Samson was a little like a loose cannon, don’t you think? He had gone home to cool down after the wedding fiasco, but it appears he thought he was still married. Imagine his surprise when he found out his wife was no longer his wife. That surprise sparked more destruction of Philistine property. Samson said, “This time I cannot be blamed for everything I am going to do to you Philistines.”
Samson truly believed that he had proper justification to sacrifice those foxes and burn down the grain fields, the vineyards, and olive groves. All over a woman! His pride had been damaged after all. He needed to show who was in control. That did not end well for his wife or her father.
What is your first reaction when someone brings harm to you or someone you know? Is it getting even? What should we think when we read in the Bible where it says “an eye for an eye”? What’s that all about?
Paul is clear here in this verse. We should not repay evil with evil. I remember being picked on as a child. Hurtful words are certainly evil in my book. It was so tempting to lash back with more of the same, but I didn’t have the courage. Looking back, it seems my fear actually kept me from sinning in return.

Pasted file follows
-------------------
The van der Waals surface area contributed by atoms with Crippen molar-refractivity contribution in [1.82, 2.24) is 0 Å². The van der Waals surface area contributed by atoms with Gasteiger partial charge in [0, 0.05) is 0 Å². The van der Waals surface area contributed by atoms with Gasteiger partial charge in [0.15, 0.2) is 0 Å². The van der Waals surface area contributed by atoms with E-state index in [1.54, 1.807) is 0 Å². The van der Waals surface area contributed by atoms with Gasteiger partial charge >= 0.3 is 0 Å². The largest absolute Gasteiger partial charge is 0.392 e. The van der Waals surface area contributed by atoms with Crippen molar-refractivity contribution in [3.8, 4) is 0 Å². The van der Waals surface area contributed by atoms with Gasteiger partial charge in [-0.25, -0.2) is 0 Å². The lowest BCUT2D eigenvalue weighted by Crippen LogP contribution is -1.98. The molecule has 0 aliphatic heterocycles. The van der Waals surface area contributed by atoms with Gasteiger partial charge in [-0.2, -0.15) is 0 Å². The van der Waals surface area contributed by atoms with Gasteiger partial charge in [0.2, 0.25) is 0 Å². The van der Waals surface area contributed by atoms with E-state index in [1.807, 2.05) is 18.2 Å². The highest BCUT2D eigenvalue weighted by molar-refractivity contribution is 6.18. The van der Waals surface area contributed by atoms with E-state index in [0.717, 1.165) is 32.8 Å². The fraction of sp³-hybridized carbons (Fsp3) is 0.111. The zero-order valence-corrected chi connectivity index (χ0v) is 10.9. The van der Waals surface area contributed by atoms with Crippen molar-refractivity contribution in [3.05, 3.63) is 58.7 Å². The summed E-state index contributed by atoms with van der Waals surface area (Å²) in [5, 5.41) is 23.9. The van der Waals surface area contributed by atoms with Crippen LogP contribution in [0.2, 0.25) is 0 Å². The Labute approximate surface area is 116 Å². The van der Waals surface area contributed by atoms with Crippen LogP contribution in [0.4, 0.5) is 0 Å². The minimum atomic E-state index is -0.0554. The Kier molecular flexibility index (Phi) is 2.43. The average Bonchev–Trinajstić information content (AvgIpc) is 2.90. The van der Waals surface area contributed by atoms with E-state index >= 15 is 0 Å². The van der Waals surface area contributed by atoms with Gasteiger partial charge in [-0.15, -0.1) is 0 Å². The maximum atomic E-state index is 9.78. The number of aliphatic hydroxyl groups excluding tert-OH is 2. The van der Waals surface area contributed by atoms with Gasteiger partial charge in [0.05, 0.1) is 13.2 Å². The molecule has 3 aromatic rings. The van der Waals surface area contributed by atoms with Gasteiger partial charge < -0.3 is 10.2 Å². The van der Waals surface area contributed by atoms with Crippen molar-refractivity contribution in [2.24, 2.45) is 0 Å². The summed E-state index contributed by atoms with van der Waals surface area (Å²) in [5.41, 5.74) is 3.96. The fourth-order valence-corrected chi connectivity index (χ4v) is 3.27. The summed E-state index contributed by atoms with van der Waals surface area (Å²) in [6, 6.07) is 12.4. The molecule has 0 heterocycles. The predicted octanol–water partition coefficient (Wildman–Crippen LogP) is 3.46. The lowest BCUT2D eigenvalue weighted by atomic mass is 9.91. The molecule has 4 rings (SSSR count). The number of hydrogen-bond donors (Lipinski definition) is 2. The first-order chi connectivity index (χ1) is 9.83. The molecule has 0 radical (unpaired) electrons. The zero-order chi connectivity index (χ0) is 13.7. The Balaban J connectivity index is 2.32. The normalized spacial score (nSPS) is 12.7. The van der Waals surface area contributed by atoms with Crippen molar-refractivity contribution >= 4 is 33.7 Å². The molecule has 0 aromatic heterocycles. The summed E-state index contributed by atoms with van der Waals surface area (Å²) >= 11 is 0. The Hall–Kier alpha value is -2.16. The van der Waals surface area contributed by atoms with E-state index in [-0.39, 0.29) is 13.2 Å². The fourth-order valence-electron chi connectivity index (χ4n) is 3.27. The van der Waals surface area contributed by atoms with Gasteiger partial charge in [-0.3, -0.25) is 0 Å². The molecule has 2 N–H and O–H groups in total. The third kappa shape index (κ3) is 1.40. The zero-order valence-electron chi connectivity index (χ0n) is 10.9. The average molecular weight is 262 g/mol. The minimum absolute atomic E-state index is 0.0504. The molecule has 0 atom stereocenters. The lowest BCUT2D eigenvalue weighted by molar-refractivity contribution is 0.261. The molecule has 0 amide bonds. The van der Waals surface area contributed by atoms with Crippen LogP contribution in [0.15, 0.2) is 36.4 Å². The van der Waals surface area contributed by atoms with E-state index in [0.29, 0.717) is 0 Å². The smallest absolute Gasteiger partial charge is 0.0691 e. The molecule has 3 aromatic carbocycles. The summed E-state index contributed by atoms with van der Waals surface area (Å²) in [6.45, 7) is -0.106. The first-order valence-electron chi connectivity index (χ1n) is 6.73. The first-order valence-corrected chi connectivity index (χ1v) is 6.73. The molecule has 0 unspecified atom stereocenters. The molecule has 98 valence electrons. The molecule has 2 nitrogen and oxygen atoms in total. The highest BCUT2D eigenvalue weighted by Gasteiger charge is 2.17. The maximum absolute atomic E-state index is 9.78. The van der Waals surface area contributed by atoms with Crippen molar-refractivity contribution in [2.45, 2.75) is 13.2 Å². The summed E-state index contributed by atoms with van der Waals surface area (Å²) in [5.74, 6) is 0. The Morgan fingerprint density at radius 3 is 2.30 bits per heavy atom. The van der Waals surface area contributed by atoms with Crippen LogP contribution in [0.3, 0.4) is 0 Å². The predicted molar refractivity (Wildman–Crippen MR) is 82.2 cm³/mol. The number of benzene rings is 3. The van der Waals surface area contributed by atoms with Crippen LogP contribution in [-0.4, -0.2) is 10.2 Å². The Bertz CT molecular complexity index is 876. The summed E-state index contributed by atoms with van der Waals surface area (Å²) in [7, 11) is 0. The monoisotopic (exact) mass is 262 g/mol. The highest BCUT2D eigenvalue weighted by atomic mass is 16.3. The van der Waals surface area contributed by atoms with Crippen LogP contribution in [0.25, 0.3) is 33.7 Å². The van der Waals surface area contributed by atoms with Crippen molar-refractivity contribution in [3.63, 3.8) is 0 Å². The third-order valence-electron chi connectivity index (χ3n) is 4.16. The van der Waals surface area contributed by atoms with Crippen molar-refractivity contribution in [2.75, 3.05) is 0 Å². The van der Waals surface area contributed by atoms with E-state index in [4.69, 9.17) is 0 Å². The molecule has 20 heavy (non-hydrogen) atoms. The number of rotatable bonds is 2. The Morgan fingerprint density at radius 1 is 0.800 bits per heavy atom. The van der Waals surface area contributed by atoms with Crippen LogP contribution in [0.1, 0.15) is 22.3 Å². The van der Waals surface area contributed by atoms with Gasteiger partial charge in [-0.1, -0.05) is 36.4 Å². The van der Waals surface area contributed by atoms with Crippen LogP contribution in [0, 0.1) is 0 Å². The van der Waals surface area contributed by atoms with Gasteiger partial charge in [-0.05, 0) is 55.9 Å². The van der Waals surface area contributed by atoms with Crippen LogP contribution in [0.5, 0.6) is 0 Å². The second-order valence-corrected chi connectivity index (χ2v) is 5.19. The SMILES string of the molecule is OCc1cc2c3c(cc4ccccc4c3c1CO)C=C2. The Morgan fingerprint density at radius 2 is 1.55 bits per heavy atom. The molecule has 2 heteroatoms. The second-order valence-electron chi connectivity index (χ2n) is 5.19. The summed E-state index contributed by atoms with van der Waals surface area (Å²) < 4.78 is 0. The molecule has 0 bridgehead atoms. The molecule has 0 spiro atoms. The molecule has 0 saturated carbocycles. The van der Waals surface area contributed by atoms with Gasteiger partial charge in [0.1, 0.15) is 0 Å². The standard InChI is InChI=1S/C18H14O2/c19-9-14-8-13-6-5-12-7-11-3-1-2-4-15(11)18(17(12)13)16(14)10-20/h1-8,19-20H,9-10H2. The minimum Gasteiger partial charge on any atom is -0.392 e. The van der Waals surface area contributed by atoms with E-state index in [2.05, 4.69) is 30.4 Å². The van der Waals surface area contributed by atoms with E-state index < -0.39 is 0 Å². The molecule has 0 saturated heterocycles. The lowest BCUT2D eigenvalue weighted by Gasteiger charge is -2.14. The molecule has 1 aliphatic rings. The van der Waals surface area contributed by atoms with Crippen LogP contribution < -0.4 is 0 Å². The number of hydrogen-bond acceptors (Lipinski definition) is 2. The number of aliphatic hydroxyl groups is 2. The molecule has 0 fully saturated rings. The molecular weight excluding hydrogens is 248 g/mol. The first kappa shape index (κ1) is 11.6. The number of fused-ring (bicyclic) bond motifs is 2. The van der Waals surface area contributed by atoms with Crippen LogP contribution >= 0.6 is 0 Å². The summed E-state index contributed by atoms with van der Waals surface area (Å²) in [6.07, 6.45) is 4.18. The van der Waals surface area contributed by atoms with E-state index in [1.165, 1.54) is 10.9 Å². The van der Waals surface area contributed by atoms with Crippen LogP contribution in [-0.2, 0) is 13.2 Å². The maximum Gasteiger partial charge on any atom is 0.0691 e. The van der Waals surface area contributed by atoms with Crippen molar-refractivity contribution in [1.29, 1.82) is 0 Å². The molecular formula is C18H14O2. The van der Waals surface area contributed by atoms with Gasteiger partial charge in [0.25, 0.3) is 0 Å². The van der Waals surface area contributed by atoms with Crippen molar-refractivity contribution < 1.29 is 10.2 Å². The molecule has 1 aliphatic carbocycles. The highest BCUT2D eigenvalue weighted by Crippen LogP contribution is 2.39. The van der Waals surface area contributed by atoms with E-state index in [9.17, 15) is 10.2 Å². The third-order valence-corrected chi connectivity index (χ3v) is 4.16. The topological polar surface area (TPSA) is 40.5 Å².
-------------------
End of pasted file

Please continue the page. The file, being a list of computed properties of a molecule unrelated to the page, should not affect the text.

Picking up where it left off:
Have you ever been wronged by someone? I think all of us
have at some point in life. It never feels good to be hurt by a friend or even
a stranger. What happens next will define us. Do we rush to get even? Or, do we
only dream of sweet revenge? How do you react when you are the target of slander
For me, I always want to set the record straight. I’m so afraid of what people think of me. Yet Solomon’s wise counsel is this, “Don’t say, “I will get even for this wrong.” Wait for the Lord to handle the matter.” Are you kidding me? How can I do that? We might think we look weak if we don’t fight back. But on the contrary, we are much stronger when we are able to bite our tongue and just take the lashing, trust that God has our backs.
Revenge is a scary thing. Jesus is helping us to be better in our relationships, but that doesn’t necessarily mean the other person will do likewise. We are often hurt by what others say and do or how they treat us. What do we do with those crushed feelings? How do we reconcile with someone who doesn’t even know they hurt us.
We hear in today’s reading that taking the “high road” is the way to go. We need to be the “bigger” person and do the right thing. The example we see here is when someone slaps us on the right cheek, we’re supposed to offer the left, too. As if the first pain wasn’t enough, we need to welcome more. Jesus told us this to support his charge to us to not resist an evil person.